The ultimate goal of biological superresolution fluorescence microscopy is to provide three-dimensional resolution at the size scale of a fluorescent marker. Here, we show that, by localizing individual switchable fluorophores with a probing doughnut-shaped excitation beam, MINFLUX nanoscopy provides 1 to 3 nanometer resolution in fixed and living cells. This progress has been facilitated by approaching each fluorophore iteratively with the probing doughnut minimum, making the resolution essentially uniform and isotropic over scalable fields of view. MINFLUX imaging of nuclear pore complexes of a mammalian cell shows that this true nanometer scale resolution is obtained in three dimensions and in two color channels. Relying on fewer detected photons than popular camera-based localization, MINFLUX nanoscopy is poised to open a new chapter in the imaging of protein complexes and distributions in fixed and living cells.

12: Uncovering patterns of atomic interactions in static and dynamic structures of proteins
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Posted to bioRxiv 13 Nov 2019

Uncovering patterns of atomic interactions in static and dynamic structures of proteins
366 downloads biophysics

A. J. Venkatakrishnan, Rasmus Fonseca, Anthony K. Ma, Scott A Hollingsworth, Augustine Chemparathy, Daniel Hilger, Albert J. Kooistra, Ramin Ahmari, M Madan Babu, Brian K Kobilka, Ron Dror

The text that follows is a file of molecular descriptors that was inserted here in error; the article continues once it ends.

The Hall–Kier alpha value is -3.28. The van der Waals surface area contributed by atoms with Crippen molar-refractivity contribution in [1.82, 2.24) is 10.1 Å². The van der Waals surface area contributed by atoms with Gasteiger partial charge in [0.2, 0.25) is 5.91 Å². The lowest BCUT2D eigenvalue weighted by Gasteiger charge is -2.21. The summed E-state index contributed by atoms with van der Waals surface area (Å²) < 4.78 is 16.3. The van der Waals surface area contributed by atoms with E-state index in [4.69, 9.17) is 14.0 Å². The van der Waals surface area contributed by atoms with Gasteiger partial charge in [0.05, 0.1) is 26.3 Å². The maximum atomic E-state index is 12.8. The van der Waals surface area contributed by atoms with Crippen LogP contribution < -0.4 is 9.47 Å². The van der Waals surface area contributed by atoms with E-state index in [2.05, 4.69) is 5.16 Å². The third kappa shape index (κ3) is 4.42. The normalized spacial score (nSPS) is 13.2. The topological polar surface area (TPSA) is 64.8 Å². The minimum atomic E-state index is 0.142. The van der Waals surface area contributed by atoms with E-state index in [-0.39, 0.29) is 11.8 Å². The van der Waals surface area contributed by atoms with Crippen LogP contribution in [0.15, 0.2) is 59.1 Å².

The number of structures and molecular dynamics simulations of proteins is exploding owing to dramatic advances in cryo-electron microscopy, crystallography, and computing. One of the most powerful ways to analyze structural information involves comparisons of interatomic interactions across different structures or simulations of the same protein or related proteins from the same family (e.g. different GPCRs). Such comparative analyses are of interest to a wide range of researchers but currently prove challenging for all but a few. To facilitate comparative structural analyses, we have developed tools for (i) rapidly computing and comparing interatomic interactions and (ii) interactively visualizing interactions to enable structure-based interpretations. Using these tools, we have developed the Contact Comparison Atlas, a web-based resource for the comparative analysis of interactions in structures and simulations of proteins. Using the Contact Comparison Atlas and our tools, we have identified patterns of interactions with functional implications in structures of G-protein-coupled receptors, G proteins and kinases and in the dynamics of muscarinic receptors. The Contact Comparison Atlas can be used to enable structure modeling, drug discovery, protein engineering, and the prediction of disease-associated mutations.